13. could you explain the reasoning in q.1 ?? is there some kid of formula for these things? -mak10
  14. I have come across certain simple questions in my MCQ past papers whose answers I am not really very sure of... so here it goes: 1) if there were 34 amino acids and DNA only contained two types of nitrogenous bases, what would be the minimum number of bases per codon that could code for proteins? 2) what single feature is correct for all enzymes? 3) A capillary tube is inserted into the phloem. what force/pressure causes the sap to flow out of the tube? 4) what proportion (in %) of the stored chemical energy in grass is converted into new tissue by a growing cow? ask me for the options if you need'em. -mak10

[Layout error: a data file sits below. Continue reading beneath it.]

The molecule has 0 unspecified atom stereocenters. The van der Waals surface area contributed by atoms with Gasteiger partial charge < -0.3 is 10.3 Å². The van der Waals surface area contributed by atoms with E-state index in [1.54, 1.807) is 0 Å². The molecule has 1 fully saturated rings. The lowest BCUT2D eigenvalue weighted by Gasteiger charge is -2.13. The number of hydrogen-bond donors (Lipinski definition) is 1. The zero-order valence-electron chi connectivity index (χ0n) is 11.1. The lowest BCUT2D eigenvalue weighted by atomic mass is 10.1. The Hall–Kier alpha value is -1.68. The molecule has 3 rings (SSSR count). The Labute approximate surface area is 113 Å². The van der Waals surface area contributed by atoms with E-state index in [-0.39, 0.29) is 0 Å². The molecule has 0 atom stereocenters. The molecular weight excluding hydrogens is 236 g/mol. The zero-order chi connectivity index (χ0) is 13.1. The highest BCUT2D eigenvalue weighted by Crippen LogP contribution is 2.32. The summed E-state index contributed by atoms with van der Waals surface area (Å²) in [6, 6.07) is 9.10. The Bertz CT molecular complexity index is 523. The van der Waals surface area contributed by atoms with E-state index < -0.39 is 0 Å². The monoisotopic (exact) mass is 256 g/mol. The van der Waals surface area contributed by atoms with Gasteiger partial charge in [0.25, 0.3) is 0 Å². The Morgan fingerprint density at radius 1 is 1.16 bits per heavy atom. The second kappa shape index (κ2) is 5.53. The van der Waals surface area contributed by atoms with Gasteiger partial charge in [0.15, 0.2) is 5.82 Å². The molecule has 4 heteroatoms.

15. yes, the DNA replicates and the chromosomes again divide into two chromatids, marking the onset of interphase. this can go on an on, depending on the instructions encoded in your genes. if this instruction is disrupted (like in cancer), then the cell may start dividing uncontrollably and can form unspecialized masses canlled tumors. i don't want wanna into more detail on this but thats basically it. -mak10